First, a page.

Learn How to Connect to Microsoft Office 365 with PowerShell
In this article, you will learn the steps how you can connect to Microsoft Office 365 with PowerShell. You need to install the Microsoft .NET Framework 4.5 or 4.5.1 and then either the Windows Management Framework 3.0 or the Windows Management Framework 4
Connect to Exchange Online(Office 365)
1. On your local computer, open Windows PowerShell and run the following command.
$UserCredential = Get-Credential
In the Windows PowerShell Credential Request dialog box, type your Exchange Online username and password, and then click OK.
2. Run the following command.
$Session = New-PSSession -ConfigurationName Microsoft.Exchange -ConnectionUri https://outlook.office365.com/powershell-liveid/ -Credential $UserCredential -Authentication Basic –AllowRedirection
- Disconnect the remote PowerShell session
After Step 3, the Exchange Online cmdlets are imported into your local Windows PowerShell session as tracked by a progress bar. If you don’t receive any errors, you connected successfully. A quick test is to run an Exchange Online cmdlet—for example, Get-Mailbox—and see the results.
If you receive errors, check the following requirements:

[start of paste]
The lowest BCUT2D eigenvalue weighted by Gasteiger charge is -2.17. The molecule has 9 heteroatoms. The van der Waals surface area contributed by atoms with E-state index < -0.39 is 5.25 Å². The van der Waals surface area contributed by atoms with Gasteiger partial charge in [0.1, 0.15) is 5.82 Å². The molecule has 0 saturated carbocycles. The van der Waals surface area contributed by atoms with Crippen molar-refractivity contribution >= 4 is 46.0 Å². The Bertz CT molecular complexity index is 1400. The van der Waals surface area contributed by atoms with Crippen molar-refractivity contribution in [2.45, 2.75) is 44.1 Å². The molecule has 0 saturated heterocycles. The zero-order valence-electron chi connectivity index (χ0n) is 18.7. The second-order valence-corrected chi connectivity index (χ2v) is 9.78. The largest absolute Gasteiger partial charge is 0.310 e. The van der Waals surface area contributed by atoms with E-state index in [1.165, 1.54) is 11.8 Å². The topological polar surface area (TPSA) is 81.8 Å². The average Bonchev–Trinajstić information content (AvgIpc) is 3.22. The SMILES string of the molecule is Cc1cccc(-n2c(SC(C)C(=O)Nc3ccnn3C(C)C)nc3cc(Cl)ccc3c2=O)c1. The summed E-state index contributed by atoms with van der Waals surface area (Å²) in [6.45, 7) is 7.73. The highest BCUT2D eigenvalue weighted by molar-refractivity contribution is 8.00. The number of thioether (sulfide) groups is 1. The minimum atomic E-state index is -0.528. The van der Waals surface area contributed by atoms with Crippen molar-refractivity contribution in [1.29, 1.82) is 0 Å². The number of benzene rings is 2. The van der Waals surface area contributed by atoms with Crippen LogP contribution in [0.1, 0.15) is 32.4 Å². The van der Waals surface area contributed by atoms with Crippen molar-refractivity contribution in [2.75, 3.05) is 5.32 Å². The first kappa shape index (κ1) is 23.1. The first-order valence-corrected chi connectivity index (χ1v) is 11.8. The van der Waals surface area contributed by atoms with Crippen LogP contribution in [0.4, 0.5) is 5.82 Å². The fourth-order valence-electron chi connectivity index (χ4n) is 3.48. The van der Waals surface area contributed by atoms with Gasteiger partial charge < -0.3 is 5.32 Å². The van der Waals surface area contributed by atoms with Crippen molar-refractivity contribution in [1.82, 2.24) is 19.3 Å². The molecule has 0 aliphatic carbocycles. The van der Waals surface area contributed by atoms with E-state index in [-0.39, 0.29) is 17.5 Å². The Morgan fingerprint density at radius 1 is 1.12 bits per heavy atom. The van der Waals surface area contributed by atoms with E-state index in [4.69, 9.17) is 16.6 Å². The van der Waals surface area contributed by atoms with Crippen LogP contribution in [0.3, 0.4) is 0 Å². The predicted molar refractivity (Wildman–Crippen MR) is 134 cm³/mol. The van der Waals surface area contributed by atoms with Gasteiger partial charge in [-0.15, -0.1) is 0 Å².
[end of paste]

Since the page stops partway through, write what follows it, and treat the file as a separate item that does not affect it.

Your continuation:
A common problem is an incorrect password. Run the three steps again and pay close attention to the username and password you enter in Step 1.
- To help prevent denial-of-service (DoS) attacks, you're limited to three open remote PowerShell connections to your Exchange Online organization.
- Windows PowerShell needs to be configured to run scripts. You only need to configure this setting once on your computer, not every time you connect. To enable Windows PowerShell to run signed scripts, run the following command in an elevated Windows PowerShell window (a Windows PowerShell window you opened by selecting Run as administrator).
- The account you use to connect to Exchange Online must be enabled for remote Shell. For more information, see Manage remote PowerShell access in Exchange Online.
- TCP port 80 traffic needs to be open between your local computer and Exchange Online. It's probably open, but it’s something to consider if your organization has a restrictive Internet access policy.
You can use the following versions of Windows to work on Powershell.
- Windows 8 or Windows 8.1
- Windows Server 2012 or Windows Server 2012 R2
- Windows 7 Service Pack 1 (SP1)*
- Windows Server 2008 R2 SP1*
You need to install the Microsoft .NET Framework 4.5 or 4.5.1 and then either the Windows Management Framework 3.0 or the Windows Management Framework 4.0. For more information, see Installing the .NET Framework 4.5, 4.5.1 and Windows Management Framework 3.0 or Windows Management Framework 4.0.
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